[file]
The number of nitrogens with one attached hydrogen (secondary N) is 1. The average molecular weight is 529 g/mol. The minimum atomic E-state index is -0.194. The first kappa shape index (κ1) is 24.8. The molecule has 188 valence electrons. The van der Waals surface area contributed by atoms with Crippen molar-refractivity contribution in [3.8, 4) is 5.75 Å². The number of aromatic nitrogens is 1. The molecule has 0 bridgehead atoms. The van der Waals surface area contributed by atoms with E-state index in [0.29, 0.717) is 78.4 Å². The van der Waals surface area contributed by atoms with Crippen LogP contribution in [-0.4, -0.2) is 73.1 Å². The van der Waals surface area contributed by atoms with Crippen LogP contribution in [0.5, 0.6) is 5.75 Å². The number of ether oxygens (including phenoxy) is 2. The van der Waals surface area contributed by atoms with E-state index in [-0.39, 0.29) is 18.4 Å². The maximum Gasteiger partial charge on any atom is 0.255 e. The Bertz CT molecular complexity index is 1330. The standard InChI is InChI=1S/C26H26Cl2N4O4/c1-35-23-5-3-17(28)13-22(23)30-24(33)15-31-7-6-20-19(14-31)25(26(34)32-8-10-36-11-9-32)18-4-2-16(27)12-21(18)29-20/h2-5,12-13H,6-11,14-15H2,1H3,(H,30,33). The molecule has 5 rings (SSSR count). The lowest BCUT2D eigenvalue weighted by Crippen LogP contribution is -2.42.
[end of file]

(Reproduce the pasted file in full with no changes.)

The number of nitrogens with one attached hydrogen (secondary N) is 1. The average molecular weight is 529 g/mol. The minimum atomic E-state index is -0.194. The first kappa shape index (κ1) is 24.8. The molecule has 188 valence electrons. The van der Waals surface area contributed by atoms with Crippen molar-refractivity contribution in [3.8, 4) is 5.75 Å². The number of aromatic nitrogens is 1. The molecule has 0 bridgehead atoms. The van der Waals surface area contributed by atoms with E-state index in [0.29, 0.717) is 78.4 Å². The van der Waals surface area contributed by atoms with Crippen LogP contribution in [-0.4, -0.2) is 73.1 Å². The van der Waals surface area contributed by atoms with Crippen LogP contribution in [0.5, 0.6) is 5.75 Å². The number of ether oxygens (including phenoxy) is 2. The van der Waals surface area contributed by atoms with E-state index in [-0.39, 0.29) is 18.4 Å². The maximum Gasteiger partial charge on any atom is 0.255 e. The Bertz CT molecular complexity index is 1330. The standard InChI is InChI=1S/C26H26Cl2N4O4/c1-35-23-5-3-17(28)13-22(23)30-24(33)15-31-7-6-20-19(14-31)25(26(34)32-8-10-36-11-9-32)18-4-2-16(27)12-21(18)29-20/h2-5,12-13H,6-11,14-15H2,1H3,(H,30,33). The molecule has 5 rings (SSSR count). The lowest BCUT2D eigenvalue weighted by Crippen LogP contribution is -2.42.